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2020-21 Budget Discussion      General Fund Revenues & Data     Levies     General Fund Expenditures & Data    Fund Balance     Financial Statements      Interactive Financial Data

General Fund Expenditures

Where do we spend our money?

Salaries & Benefits: 88%

Materials, Supplies, & Other (MSOC): 11%

Other: 1%

Within the categories above, there is another way to look at expenditure data.  Viewed by program, one can see where salaries, benefits, and MSOC were allocated.  This can be a more useful tool when comparing expenditures to the stated goal of "achieving high academic standards through support for student learning that results in continuous improvement and academic success for all students."

Camas allocates 80% of expenditures directly toward learning programs (regular instruction, special education, vocational education, compensatory education, and other educational programs & grants).  Additionally, much of the district-wide support goes toward services and contracts which directly support learning such as food services, transportation, and IT support.

Personnel Costs

Camas is dedicated to paying competitive salaries and benefits commensurate with the cost of living.   Camas compensation is the highest in Clark County and fourth highest statewide in terms of cost as a percentage of overall budget.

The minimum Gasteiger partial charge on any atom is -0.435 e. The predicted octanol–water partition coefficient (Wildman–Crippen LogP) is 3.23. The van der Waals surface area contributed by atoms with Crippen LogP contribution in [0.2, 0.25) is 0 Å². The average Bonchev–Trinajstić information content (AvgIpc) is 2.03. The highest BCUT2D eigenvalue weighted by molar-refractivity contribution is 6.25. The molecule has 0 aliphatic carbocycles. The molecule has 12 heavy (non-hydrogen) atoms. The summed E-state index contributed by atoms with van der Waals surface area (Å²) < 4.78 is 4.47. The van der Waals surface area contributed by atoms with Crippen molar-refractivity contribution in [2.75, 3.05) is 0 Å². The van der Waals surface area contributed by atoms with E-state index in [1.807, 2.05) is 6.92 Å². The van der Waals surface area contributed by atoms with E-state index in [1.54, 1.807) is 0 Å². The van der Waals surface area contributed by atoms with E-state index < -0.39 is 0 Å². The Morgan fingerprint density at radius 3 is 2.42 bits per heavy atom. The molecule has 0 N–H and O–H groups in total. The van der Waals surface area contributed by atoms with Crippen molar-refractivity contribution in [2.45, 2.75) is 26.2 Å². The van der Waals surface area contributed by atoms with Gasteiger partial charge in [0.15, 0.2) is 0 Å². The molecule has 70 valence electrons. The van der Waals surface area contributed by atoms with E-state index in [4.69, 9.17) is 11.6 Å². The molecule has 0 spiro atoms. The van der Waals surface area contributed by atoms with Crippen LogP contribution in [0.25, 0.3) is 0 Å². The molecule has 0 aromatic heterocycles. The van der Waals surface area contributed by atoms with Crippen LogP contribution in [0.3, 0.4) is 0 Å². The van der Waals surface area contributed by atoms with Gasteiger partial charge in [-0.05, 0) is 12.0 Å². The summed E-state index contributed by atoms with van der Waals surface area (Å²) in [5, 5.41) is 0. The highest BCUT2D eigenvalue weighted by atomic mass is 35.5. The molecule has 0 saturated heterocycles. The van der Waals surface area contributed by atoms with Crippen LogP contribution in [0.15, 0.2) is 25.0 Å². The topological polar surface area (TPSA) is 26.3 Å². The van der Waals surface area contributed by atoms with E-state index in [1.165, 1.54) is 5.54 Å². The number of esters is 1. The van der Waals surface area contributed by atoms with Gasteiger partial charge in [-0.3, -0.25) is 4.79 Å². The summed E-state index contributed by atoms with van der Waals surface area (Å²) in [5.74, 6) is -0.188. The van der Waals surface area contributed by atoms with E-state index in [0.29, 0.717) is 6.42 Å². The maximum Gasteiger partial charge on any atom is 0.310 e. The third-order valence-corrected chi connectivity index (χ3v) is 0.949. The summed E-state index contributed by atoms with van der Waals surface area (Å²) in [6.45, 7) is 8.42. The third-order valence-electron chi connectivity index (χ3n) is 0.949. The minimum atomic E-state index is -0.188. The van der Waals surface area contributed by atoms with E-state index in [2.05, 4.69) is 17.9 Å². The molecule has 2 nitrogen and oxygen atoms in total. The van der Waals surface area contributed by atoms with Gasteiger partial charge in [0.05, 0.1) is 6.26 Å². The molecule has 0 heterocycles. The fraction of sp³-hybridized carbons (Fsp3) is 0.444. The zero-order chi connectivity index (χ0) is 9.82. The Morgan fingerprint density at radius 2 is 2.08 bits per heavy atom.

Personnel Costs (Salaries & Benefits) as a Percentage of the Total Budget

Personnel costs consist of both salaries and benefits, and benefits are currently equal to about 39% of salaries.  Growth in these costs may be attributed to employee (FTE) growth, salary growth, or a combination of the two.  The chart below shows the historical comparison of the two over the past five years.

While FTEs have increased by 14%, yearly salary expenditures increased by 51% in the same period.

 

Focusing our Expenditures to Have Greatest Impact

Personnel Costs - Salaries & benefits are dictated by the outcome of bargaining unit negotiations which result in multi-year contracts for Certificated employees, Public School Employees (PSE), Clerical and Secretarial Staff, etc.  Camas school district pays the highest average salaries in the county and in the top 10% statewide; a state which ranks sixth in the highest paid states nationwide.  Our commitment to attracting and retaining high-quality educators is a bedrock principle in the budgeting process.  The challenge, however, lies in focusing our expenditures into areas which have the greatest impact while continually aligning expenditures to revenue trends.

Our mission focuses on serving students first, with an emphasis on spending which is closest to the student.  To that end, Camas has worked to focus scarce financial resources on areas which have the greatest direct impact on learning, and to reduce costs in other areas.  The graphs below are representative of district trends and are derived from publicly reported OSPI data up through 2019.  We utilize data such as this throughout the budgeting process to ensure we are aligning our expenditures to areas that support our educational outcomes.